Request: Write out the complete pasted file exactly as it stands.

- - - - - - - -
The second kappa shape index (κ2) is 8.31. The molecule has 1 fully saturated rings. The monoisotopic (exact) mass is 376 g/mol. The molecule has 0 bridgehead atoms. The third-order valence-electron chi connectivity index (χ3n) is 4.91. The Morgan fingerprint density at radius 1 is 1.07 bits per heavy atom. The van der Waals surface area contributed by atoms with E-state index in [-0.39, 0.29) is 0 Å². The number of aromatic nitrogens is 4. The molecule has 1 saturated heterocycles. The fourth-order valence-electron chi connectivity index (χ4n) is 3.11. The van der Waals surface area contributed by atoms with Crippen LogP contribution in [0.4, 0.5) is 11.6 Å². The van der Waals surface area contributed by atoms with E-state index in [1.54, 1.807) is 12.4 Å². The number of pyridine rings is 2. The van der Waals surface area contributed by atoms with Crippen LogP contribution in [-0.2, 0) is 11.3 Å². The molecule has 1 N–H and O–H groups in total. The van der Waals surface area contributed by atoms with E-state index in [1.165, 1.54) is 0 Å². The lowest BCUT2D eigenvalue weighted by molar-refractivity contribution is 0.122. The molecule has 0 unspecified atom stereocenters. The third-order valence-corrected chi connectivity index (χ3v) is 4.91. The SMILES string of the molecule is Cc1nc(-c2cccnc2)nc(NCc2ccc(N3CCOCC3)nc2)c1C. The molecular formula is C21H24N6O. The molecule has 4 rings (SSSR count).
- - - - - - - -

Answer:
The second kappa shape index (κ2) is 8.31. The molecule has 1 fully saturated rings. The monoisotopic (exact) mass is 376 g/mol. The molecule has 0 bridgehead atoms. The third-order valence-electron chi connectivity index (χ3n) is 4.91. The Morgan fingerprint density at radius 1 is 1.07 bits per heavy atom. The van der Waals surface area contributed by atoms with E-state index in [-0.39, 0.29) is 0 Å². The number of aromatic nitrogens is 4. The molecule has 1 saturated heterocycles. The fourth-order valence-electron chi connectivity index (χ4n) is 3.11. The van der Waals surface area contributed by atoms with Crippen LogP contribution in [0.4, 0.5) is 11.6 Å². The van der Waals surface area contributed by atoms with E-state index in [1.54, 1.807) is 12.4 Å². The number of pyridine rings is 2. The van der Waals surface area contributed by atoms with Crippen LogP contribution in [-0.2, 0) is 11.3 Å². The molecule has 1 N–H and O–H groups in total. The van der Waals surface area contributed by atoms with E-state index in [1.165, 1.54) is 0 Å². The lowest BCUT2D eigenvalue weighted by molar-refractivity contribution is 0.122. The molecule has 0 unspecified atom stereocenters. The third-order valence-corrected chi connectivity index (χ3v) is 4.91. The SMILES string of the molecule is Cc1nc(-c2cccnc2)nc(NCc2ccc(N3CCOCC3)nc2)c1C. The molecular formula is C21H24N6O. The molecule has 4 rings (SSSR count).